This is Julie

My family:

I’m Julie, a 33 year old wife and mother of two children, aged four and one. I’m Canadian and my husband is Japanese.

The four of us live together, above a small shop that my husband owns. It used to be a pottery studio, but now it’s our home. Our home is tiny but we live in the big city of Kobe, Japan.  

You may be wondering why I chose to make this my home. Well, my cousin was already living in Japan and offered me a job with his company after I finished my undergrad. I was really into Japanese music like Haruomi Hosono, The Boredoms and a few other bands. I had been to Tokyo before and loved it, so I decided to try moving to Japan for a year. That was 10 years ago!

I grew up all over Canada - we moved a lot because of my father’s job as a psychologist. I grew up speaking French and English and my schools were always in fairly multicultural cities, with students from a variety of cultural and linguistic backgrounds in the classes. Both of my parents were born in other countries and have spent time abroad. 

Everyone in my family has so far married someone from another country or cultural background, even down to cousins. Our extended family is large and warm, and the food at our family gatherings is always epic. 

My husband grew up on a rice farm in Tottori, the most rural Japanese prefecture. His grandparents lived in the house with him until they passed away, so he values family a lot. Obaachan is what we call my mother in law. I have a good relationship with her. She is a seamstress and a very observant Buddhist - a kindhearted and chatty woman. 

There are people from Buddhist, Shinto, Christian, Muslim and Jewish backgrounds in our extended family. Personally, we’re a secular family, but my children still have the chance to develop bonds with relatives who have different ways of living in the world. I think my children are fortunate to grow up with loved ones who approach ‘being’ in so many different ways.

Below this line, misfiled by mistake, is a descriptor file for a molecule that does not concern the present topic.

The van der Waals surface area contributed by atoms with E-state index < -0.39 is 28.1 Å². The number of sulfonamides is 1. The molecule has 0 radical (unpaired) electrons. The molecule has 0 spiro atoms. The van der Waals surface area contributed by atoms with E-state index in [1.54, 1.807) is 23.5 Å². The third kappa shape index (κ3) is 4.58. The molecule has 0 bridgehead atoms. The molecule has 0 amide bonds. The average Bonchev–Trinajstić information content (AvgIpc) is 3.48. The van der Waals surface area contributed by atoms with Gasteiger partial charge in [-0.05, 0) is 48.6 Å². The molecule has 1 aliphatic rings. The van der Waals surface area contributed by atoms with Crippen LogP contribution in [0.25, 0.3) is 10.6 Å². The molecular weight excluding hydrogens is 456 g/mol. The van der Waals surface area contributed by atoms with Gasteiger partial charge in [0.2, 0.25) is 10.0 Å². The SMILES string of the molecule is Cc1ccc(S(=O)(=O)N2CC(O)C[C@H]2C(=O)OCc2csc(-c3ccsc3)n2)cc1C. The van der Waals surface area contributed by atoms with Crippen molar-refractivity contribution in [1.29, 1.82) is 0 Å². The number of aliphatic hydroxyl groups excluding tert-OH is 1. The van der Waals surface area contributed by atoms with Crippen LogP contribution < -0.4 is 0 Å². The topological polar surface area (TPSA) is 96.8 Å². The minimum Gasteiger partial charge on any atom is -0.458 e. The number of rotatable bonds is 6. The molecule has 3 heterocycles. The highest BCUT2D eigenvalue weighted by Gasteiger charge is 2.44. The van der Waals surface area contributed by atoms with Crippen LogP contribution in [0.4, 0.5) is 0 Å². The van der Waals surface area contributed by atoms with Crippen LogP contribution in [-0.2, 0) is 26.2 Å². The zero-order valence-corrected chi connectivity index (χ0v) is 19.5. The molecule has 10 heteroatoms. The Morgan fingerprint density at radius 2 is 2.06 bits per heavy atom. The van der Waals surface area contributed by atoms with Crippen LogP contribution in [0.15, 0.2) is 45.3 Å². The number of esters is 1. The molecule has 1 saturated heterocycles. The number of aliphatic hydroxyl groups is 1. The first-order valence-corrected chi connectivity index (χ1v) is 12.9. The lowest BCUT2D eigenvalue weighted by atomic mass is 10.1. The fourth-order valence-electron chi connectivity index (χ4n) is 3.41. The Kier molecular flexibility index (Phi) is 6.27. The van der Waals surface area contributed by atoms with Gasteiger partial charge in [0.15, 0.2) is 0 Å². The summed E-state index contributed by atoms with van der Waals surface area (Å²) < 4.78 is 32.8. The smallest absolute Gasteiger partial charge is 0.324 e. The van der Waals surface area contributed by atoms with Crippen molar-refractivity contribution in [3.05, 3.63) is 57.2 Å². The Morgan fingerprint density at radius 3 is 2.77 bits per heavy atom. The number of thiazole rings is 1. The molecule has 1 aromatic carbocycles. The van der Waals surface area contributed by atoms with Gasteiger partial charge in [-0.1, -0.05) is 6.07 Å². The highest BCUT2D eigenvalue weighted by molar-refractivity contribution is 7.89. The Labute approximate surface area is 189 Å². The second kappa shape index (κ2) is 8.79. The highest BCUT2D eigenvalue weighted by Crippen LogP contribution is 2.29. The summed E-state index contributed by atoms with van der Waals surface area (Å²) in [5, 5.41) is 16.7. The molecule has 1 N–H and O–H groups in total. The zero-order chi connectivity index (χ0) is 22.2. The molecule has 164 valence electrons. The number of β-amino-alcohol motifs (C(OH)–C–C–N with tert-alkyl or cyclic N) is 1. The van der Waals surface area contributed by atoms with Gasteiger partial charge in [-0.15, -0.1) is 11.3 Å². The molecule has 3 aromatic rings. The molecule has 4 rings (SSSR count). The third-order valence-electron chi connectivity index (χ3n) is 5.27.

On day to day life:

I’m a stay at home mother and I’m also in grad school, so I am fairly busy. We don’t own a car, so I take the little ones all over the city by bicycle or train. We live in one of Japan’s largest cities but we’re close to both the mountains and the beach. It’s a pretty great situation.

I prioritize time spent in nature and anything that fosters independence or language acquisition. I love the Montessori philosophy of following the child. I love gentle parenting philosophies and I’m grateful to the many women working hard to make them more intersectional.

On motherhood:

I love the chance to see the world through their eyes, fresh and curious. It’s beautiful. I also really love pregnancy and nursing. I like stroking their hair when they fall asleep in my lap. That physical bond, and those lovely sensual moments. I’ll never forget this time.

Getting the children out into nature every day is a huge priority for me, but it’s hard sometimes. Parks here are often very crowded and dusty. Luckily I live close to some hiking trails, shrines and rivers. I often wish we had a backyard or a garden I could just let them out into, but city living also has definite cultural benefits.

On diversity, representation & inclusion :

Platforms like Instagram are good tools for promoting diversity and inclusion within the sphere of motherhood. I learn so much from following the lives of other mothers around the world. I think that anyone who has any privilege should be using that privilege to amplify the voices of other women. We should all be building each other up.

I think it’s important that my children develop confidence regarding their identities. In Japan, bicultural children are referred to as “hafu” coming from the English world ‘half’ but I’m not a fan of the term. I always emphasize that they’re not half anything. They are fully Japanese. They are fully Canadian. They are whole children. Complete. I want them to have the confidence to define themselves as they wish. 

On diversity in brands:

Brands fade away without consumers to sustain them. I would encourage anyone with a platform to stand up on the issue of diversity, representation and inclusion in brands. I think we should be past the point of accepting tokens and scraps. If the brands you give your money to and support are not fully embracing diversity in their marketing at all times, they should be called out. They can and should do better.

On All Our Mothers:

Platforms like AOM are very important. Raising children is wonderful but it’s also exhaustingly hard work at times, and it can be lonely when we don’t see our ways of parenting represented in the dominant culture. Platforms like this can help mothers find their place. We’re all in this together and we’re all just doing our best. Mothers supporting each other.

You can follow Julie here and here.

Michelle Gibbs